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Wings and Rockets: The Story of Women in Air and Space
Farrar, Straus and Giroux, 2003

In Wings and Rockets, author Jeannine Atkins tells the story of a select few female pilots and astronauts.

She does not tell the complete story of their lives, but rather the highlights, as is typical of an anthology such as this.

Atkins begins at the beginning, with Katherine Wright, the sister of Orville and Wilbur. Although Wright never went up in the air herself, it was her tireless work behind the scenes, for the family business, that allowed her brothers to spend their time inventing their airplane.

She follows this with the tale of Blanche Stuart, the first American woman to fly a plane, and Bessie Coleman -- the first African-American woman to become a pilot.

In telling the story of the first Powder Puff Derby, we learn of Amelia Earhart and her rivalry with Ruth Nichols and friendship with Jackie Cochran. She doesn’t dwell on Amelia’s disappearance.

Jackie Cochran’s story is as inspiring as any of the stories here, with her rise from extremely humble beginnings to her leadership of the WASP (Women’s Air Service Pilots). And finally, Atkins discusses the Mercury 13 - the 13 women who underwent tests during NASA’s race for the moon, and then Shannon Lucid and Eileen Collins.

Excellent except for a few minor quibbles
The book is very well written, for younger readers, and is recommended despite a few minor flaws.

First, the book doesn’t have any photos. There are quite a few illustrations which are pleasant enough, but illustrations belong in books of fiction, not non-fiction.

As Atkins herself points out, she’s chosen to focus only on American pilots, so the dozens of European women who flew from 1910 onward aren’t mentioned.

There are a couple of omissions. For example, Bessie Coleman was indeed thrown out of her plane…but she was not the pilot of it at the time, a fact which Atkins omits in her comments. Jackie Cochran was indeed the leader of the WASP, but she forced out Nancy Harkness Love to do it.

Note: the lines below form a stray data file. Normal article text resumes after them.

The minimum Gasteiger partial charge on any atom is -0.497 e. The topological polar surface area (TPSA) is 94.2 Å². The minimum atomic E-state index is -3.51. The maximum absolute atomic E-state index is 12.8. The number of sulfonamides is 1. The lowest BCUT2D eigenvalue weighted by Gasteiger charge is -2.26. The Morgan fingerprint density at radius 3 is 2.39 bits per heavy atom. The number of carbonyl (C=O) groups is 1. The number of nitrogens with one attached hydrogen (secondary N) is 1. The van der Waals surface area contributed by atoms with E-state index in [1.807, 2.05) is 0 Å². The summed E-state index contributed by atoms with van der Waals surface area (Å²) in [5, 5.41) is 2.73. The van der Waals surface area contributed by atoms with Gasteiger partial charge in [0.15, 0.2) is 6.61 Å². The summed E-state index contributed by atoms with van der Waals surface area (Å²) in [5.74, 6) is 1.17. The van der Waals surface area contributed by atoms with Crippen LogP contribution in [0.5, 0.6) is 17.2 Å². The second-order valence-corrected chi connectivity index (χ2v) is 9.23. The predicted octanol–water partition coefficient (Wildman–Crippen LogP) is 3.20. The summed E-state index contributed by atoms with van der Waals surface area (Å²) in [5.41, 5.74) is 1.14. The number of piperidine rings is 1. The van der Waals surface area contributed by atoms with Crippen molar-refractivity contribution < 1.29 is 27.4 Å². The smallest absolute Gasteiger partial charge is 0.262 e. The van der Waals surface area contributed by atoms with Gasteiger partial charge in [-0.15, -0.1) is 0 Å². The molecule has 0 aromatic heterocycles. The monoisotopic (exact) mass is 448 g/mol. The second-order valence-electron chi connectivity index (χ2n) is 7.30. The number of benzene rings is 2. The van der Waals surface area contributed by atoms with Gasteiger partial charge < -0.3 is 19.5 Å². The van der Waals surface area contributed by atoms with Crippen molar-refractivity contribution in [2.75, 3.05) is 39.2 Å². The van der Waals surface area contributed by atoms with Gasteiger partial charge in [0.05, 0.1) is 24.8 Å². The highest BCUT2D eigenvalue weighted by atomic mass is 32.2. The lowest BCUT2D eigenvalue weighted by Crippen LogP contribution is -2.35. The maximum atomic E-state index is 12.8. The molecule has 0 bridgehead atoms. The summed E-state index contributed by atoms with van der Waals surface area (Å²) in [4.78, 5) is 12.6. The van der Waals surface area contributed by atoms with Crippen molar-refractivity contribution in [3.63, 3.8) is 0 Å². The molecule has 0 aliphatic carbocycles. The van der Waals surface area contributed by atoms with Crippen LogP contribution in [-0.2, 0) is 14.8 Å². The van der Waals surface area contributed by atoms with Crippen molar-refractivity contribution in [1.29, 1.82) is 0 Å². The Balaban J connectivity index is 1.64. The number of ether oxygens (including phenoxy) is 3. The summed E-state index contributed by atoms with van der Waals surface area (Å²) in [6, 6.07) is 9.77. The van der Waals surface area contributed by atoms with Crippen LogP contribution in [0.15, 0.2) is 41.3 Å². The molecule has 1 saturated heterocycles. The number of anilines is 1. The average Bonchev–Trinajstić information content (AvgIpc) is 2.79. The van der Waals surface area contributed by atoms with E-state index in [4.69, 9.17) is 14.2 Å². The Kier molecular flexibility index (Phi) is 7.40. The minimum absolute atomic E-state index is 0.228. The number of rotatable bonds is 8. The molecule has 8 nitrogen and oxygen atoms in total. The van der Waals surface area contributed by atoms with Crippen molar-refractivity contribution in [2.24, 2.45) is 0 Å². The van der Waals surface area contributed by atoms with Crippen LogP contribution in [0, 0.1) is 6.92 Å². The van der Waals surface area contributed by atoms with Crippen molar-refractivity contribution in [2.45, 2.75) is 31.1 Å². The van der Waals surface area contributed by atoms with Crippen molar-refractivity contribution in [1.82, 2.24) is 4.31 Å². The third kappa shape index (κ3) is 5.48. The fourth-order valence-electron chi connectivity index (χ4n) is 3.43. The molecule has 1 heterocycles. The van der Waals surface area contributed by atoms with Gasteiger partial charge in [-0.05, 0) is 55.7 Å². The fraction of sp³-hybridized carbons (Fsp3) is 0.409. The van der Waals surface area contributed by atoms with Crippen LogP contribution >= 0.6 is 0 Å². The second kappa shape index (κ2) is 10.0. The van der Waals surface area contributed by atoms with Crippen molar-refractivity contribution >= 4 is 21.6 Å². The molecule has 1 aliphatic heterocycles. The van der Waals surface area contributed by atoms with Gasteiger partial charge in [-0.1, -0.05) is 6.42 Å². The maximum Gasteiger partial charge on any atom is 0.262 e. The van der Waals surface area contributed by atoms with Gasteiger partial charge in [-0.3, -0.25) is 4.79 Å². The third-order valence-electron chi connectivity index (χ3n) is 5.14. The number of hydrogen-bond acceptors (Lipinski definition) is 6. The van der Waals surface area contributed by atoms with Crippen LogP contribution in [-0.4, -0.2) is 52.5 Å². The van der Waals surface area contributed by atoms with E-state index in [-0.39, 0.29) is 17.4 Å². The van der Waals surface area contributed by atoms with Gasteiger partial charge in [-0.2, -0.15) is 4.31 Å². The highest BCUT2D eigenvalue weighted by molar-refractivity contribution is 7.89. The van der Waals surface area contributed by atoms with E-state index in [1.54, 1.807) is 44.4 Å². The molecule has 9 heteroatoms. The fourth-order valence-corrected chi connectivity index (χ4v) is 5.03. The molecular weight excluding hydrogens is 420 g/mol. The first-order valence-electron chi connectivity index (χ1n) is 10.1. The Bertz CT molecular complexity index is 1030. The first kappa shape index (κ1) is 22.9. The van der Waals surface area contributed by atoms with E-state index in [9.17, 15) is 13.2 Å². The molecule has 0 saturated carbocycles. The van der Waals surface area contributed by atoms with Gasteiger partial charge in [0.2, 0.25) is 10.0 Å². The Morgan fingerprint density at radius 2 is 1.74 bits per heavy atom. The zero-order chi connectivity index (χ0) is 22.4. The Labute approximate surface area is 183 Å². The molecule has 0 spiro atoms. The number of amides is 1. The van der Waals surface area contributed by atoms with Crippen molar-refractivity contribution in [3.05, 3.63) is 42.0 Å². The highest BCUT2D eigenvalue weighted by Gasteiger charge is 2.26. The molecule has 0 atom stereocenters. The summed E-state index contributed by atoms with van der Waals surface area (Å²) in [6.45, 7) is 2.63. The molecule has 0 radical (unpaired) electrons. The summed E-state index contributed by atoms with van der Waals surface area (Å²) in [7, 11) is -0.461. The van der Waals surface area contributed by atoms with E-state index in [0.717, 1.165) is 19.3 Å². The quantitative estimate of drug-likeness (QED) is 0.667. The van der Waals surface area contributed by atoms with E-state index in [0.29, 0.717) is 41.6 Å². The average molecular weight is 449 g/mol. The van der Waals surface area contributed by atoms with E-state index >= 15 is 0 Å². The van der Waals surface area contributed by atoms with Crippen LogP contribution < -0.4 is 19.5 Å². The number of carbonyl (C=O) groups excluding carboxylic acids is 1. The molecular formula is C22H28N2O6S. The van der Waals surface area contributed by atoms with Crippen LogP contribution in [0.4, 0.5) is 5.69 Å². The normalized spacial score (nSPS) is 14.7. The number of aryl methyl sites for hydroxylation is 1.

The WASP are always referred to, incorrectly, as the WASPs, which is redundant. Atkins makes that error a couple of times.

However, these are very minor quibbles, and overall this book is an excellent starting point to get young girls interested in aviation.

Here’s the table of contents for Wings and Rockets:

Dreams and Beginnings (1903-1926)
1. Katharine Wright (the Wright Brothers’ sister)
2. Blanche Stuart Takes Off
3. Brave Bessie Coleman

The First Woman’s Cross-Country Air Race (1929)
4. Amelia Earhart - the race begins
5. Disaster for Amelia Earhart
6. Amelia Earhart and Another Dream

Friendships and War (1932-1944)
7. Jackie Cochran Learns to Fly
8. Jackie Cochran and Amelia Earhart
9. Jackie Cochran and the WASP
10. After the War - Ann Baumgartner and Jackie Cochran

How High Can We Go - Women in Space (1960-1999)
11. Jerrie Cobb and the Mercury 13
12. Shannon Lucid and NASA
13. Eileen Collins and the Air Force
14. Shannon Lucid in Mir
15. Commander Eileen Collins

A note from the author
Important years in women’s aviation history
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